So where do you like playing more, in Europe or in the US?

The US is a huge country, a huge music country and last year I played half rest of the world and half US and this year I'm blessed again to play a lot of shows in the US. It's like an ongoing love story with the US. In general, I play to play music. I love to play music where people like to go out and have a great time and spend time together with their friends in a music surrounding. There are a lot of places in the US that I love to play and I love to play the festivals here. It would be wrong to say that I don’t love to play at other places the same, so I wouldn't say there's a decision I could make between the US and the rest of the world. You know the US is great in so many aspects where other countries are great too in other aspects. 

EDX in LA club

Is it harder to make a set for here or for Europe? I heard today you gotta play different music for different crowds you know?

Luckily, I play mostly my own music and I don't have to tweak my set too much. In general, I'm just kind of still one of these old-fashioned DJ's where there's not really a playlist I follow, I just play with the crowd. I would say I understand when you're playing a festival sometimes you need to be a little more high energy because it's a lot of people and they just kind of rage, compared to a club where people have a completely different approach to it. So in my case, because I play a lot of my own music, I just play maybe in a different order or in a different context, but at the end of the day, I'm not really tweaking too much on the songs.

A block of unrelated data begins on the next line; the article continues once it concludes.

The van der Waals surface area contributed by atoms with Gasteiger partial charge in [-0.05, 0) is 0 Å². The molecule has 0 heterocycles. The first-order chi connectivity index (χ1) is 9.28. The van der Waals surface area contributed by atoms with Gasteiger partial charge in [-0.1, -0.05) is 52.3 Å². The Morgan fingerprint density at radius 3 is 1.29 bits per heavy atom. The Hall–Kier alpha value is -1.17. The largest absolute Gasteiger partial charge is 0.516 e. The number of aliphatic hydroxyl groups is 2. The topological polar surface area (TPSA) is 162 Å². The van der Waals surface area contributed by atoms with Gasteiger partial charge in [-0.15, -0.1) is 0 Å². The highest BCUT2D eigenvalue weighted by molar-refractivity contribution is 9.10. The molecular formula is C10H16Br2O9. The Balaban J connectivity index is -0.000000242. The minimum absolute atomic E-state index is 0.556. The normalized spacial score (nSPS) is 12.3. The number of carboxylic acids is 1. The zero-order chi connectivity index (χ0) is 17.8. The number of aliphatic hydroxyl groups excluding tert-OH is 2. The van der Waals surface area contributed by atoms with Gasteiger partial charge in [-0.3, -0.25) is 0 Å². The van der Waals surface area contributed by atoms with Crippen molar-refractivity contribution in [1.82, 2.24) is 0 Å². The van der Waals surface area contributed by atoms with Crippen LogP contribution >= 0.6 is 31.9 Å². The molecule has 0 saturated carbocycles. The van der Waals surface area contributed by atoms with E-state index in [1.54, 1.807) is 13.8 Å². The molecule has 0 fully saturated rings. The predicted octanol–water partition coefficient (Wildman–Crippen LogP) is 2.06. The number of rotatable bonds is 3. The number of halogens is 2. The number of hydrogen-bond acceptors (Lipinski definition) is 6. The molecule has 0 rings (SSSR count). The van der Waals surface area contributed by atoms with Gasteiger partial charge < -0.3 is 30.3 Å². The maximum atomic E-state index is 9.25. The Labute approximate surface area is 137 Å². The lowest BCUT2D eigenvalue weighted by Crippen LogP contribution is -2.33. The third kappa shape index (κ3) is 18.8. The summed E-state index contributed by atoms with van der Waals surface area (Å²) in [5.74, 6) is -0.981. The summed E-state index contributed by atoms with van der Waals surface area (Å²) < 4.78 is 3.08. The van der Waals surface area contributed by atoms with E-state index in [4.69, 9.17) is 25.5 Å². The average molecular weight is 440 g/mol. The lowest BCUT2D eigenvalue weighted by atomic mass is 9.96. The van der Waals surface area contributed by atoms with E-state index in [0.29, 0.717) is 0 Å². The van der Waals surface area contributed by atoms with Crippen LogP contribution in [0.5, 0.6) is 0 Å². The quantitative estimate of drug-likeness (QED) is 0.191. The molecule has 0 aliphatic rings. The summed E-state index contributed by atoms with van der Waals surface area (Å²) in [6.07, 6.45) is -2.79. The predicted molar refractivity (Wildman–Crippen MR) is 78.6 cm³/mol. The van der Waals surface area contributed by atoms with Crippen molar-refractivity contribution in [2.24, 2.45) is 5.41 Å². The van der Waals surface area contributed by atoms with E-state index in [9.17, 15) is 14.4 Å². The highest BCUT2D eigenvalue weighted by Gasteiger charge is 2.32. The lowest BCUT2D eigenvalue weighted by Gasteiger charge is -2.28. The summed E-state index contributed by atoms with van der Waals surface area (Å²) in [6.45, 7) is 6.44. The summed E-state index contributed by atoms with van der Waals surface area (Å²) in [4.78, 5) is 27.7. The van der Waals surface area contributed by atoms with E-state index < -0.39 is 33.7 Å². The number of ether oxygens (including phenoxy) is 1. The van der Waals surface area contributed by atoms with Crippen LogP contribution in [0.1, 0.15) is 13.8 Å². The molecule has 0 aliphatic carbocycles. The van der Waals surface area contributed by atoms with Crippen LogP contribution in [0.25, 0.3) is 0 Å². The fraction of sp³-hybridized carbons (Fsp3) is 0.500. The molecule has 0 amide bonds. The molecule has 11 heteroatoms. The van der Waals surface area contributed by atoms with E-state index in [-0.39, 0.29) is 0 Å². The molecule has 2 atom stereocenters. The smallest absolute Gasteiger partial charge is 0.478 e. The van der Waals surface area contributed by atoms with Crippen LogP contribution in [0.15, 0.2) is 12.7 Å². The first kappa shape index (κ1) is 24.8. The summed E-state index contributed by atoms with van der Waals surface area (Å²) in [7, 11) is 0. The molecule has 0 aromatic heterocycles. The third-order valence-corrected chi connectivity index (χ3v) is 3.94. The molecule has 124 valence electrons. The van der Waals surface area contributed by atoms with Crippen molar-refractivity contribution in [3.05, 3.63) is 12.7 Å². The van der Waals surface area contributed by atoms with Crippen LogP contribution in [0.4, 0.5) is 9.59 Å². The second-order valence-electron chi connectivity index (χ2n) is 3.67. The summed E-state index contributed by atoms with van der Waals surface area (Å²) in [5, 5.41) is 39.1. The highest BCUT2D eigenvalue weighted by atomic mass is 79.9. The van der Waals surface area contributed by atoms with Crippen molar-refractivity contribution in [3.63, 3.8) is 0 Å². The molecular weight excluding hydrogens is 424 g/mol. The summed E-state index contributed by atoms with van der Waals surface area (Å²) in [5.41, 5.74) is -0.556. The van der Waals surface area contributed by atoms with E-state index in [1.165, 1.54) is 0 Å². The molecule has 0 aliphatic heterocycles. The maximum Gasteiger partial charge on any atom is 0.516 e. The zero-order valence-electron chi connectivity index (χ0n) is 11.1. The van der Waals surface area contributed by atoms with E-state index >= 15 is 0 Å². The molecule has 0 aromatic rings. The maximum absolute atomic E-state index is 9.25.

So what will EDX be up to next and are there any more new releases this year?

We just released a remix for Janelle Monae for her track, "Make Me Feel," which is like having a good moment. So we will see how it’ll grow. Then we still have "Anthem," which was just released and "Jaded" is still growing, so we will take it from there and see when is the right moment to drop another record and of course there's a lot of music in the box. I would say it's always good to look back ten years on your own musical journey and most of the time after ten years you returned to what you were ten years ago, but of course with the fresher and newer kind of approach to the music. 

Special thanks to Maurizio for taking the time to chat with me! It was a pleasure learning more about EDX and your journey through the music industry. We can’t wait to see you again on June 16th at the No Xcuses NYC Yacht Cruise!